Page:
UPDATE:Jack Johnson will be appearing at the world premiere of Jack Johnson: En Concert on Saturday, October 10, 7 p.m., at the Arlington Theatre.
People freakin’ love Jack Johnson. There is no denying this fact after watching the first 10 minutes of En Concert, the new film documenting Johnson’s European tour in the wet and wild summer of 2008. The hands-in-the-air, blissed-out, screaming love that fans show again and again for the part-time Montecito resident as he plays venues big and small-often in weather conditions that would make 97 percent of Santa Barbarians stay in their bed and hide -is a remarkable demonstration of the power of his music.
But as the film progresses and the camera’s low-profile pan shadows Johnson and his friends in both public and private moments, you start to understand the power of the man himself-a simple, honest guy who loves his family and surfing, wears jeans, a T-shirt, and flip-flops on a daily basis, and gets true joy from playing music. In short, En Concert is a pitch-perfect testament to the refreshing realness of Jack Johnson.
A stripped-down production, En Concert was a somewhat accidental creation. Emmett Malloy, a close friend of Johnson’s long before he even knew Johnson was a singer/songwriter, became documenter and the film’s chief architect when he started casually filming the tour. “There was no big plan,” explained Malloy, a music-industry mogul in his own right. “I just figured this was a big tour, probably the biggest of Jack’s career, and I thought, if for no other reason than to have something cool for us to look back on in 20 years, we should document it.”
But as the tour passed through places like Berlin, the Netherlands, and Paris during one of the coldest and rainiest European summers in recent memory, Malloy-who, it should be noted, has a film and music video-making resume on par with the best of them-realized he and his two-camera crew were getting the goods. “About halfway through, I started thinking, ‘Wow, we are really getting it this time.’ Then we hit Hyde Park and I had one of the biggest ‘holy shit’ moments of my life. : It really felt magical,” he said. At the London venue, a week’s worth of miserable weather finally cleared as Johnson took the stage in front of 45,000 people (the time-lapse footage of fans filing into Hyde Park is a minute-long bit of brilliance), and the sense of joy that washes over the crowd and the musicians as the sun begins to shine is so pronounced that it feels like it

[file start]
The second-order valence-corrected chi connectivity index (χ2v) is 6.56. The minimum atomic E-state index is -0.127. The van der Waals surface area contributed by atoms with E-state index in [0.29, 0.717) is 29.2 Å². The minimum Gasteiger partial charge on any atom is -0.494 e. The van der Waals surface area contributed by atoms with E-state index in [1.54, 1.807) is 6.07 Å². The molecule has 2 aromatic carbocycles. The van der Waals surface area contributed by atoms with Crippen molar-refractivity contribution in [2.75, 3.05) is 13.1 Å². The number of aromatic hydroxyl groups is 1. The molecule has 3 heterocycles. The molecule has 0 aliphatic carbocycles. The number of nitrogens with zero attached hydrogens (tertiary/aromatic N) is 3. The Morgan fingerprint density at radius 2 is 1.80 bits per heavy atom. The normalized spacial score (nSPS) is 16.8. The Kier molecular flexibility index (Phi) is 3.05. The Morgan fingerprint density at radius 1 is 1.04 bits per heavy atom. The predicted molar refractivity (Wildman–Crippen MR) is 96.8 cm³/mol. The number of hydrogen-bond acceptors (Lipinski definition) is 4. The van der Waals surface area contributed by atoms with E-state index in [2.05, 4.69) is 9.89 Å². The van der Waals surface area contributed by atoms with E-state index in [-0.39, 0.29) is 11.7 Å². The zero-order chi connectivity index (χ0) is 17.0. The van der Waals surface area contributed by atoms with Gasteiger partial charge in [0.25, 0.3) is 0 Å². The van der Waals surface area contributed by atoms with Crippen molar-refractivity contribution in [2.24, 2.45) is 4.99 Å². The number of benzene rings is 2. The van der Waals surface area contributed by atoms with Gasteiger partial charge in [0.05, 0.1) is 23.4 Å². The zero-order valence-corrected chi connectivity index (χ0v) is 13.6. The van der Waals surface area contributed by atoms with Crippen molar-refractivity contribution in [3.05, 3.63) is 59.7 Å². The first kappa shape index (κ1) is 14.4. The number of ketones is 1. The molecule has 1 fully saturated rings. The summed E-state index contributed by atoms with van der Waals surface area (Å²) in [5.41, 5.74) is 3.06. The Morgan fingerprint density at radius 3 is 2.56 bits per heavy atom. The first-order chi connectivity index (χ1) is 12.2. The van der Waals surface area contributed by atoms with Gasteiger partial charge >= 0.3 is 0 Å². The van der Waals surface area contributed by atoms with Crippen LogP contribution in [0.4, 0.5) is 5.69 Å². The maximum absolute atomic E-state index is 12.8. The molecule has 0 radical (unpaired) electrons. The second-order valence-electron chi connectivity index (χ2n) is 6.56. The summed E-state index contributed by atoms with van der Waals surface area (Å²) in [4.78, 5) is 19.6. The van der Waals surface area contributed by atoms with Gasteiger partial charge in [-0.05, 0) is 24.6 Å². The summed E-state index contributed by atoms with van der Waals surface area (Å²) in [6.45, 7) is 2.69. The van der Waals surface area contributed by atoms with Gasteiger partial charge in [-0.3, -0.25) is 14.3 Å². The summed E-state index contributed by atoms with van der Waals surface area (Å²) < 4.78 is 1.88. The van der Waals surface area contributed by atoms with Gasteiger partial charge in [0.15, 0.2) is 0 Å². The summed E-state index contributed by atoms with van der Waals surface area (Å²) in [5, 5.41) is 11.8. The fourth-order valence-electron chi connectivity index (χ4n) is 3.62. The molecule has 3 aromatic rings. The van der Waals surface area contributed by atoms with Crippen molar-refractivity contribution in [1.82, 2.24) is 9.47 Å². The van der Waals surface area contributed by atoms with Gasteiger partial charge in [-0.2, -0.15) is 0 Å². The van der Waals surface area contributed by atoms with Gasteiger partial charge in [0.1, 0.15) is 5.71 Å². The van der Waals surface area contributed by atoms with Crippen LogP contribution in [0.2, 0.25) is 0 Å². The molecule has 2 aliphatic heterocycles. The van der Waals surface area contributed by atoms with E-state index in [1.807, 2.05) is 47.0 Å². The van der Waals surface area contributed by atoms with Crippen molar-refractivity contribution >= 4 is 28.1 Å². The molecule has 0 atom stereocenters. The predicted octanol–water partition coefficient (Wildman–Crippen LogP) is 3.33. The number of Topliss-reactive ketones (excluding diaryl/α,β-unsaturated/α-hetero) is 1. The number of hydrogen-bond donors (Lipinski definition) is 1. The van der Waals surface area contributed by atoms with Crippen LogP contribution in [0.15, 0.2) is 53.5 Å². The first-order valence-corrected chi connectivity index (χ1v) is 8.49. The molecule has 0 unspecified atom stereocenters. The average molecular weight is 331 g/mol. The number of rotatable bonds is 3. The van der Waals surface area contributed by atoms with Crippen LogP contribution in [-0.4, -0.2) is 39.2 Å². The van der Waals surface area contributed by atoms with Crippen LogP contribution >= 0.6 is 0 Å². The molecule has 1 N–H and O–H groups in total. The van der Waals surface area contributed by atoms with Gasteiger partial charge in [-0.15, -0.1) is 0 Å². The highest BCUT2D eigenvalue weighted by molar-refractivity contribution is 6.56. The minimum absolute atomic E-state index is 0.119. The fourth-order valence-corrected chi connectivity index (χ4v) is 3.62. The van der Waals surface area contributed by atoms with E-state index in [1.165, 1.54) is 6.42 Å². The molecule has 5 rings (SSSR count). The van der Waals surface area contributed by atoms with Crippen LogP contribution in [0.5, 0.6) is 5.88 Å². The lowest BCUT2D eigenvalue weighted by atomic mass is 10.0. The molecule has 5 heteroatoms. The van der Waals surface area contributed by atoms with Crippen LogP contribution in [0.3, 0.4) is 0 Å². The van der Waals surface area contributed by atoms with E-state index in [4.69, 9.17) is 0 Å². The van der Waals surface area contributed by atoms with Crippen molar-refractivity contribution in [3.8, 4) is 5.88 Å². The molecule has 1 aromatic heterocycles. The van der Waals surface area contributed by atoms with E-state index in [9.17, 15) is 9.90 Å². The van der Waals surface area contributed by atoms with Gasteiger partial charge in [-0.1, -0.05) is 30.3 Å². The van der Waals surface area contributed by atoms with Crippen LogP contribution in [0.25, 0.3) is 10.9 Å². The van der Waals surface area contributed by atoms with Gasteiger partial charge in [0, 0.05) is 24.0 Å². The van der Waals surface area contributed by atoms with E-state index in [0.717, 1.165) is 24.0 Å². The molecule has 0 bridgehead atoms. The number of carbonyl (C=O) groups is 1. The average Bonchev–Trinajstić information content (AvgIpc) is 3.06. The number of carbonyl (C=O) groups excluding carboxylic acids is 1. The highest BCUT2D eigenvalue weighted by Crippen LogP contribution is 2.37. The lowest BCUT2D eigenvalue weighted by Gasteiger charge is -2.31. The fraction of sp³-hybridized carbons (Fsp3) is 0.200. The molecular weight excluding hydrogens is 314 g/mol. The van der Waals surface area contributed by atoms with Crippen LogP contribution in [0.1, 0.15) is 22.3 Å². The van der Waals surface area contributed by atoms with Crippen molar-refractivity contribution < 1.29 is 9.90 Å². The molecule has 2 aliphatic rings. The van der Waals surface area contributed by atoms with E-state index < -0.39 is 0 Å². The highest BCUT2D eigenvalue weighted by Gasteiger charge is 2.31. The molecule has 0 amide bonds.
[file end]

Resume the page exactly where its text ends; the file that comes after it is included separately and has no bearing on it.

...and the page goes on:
walks off the screen and sits down next to you.
While the music is the raison d’tre of the film, it is by no means the whole show. You get classic visits from some of Johnson’s more famous friends like G. Love, Ben Harper, Mason Jennings, and Matt Costa. You get Johnson river-surfing in Germany and riding waves in England on borrowed gear. You get Zach Gill’s killer dance moves and kooky cane swings, you get quiet backstage moments, lightning strikes, and impromptu jam sessions while also being served up enjoyable and heaping doses of artsy, often black-and-white footage of Europe itself.
If you have ever seen the classic surf movie Thicker Than Water-a film made in part by Malloy and Johnson before the music world discovered the latter-then you already have an idea of the intimate and somewhat unorthodox viewing experience provided by En Concert.
“It is as much about where we were going and where we were as it is about the music and the venues,” summed up Malloy. With a recipe like that, all the humongous sing-alongs with people who don’t even speak English but know all the words becomes an added bonus rather than meat-and-potatoes status that such clips enjoy in most other rockumentaries.
The world premiere of Jack Johnson’s concert film En Concert will be Saturday, October 10, at 7 p.m. at the Arlington Theatre. Tickets are $12. Visit newnoisesb.com for more information.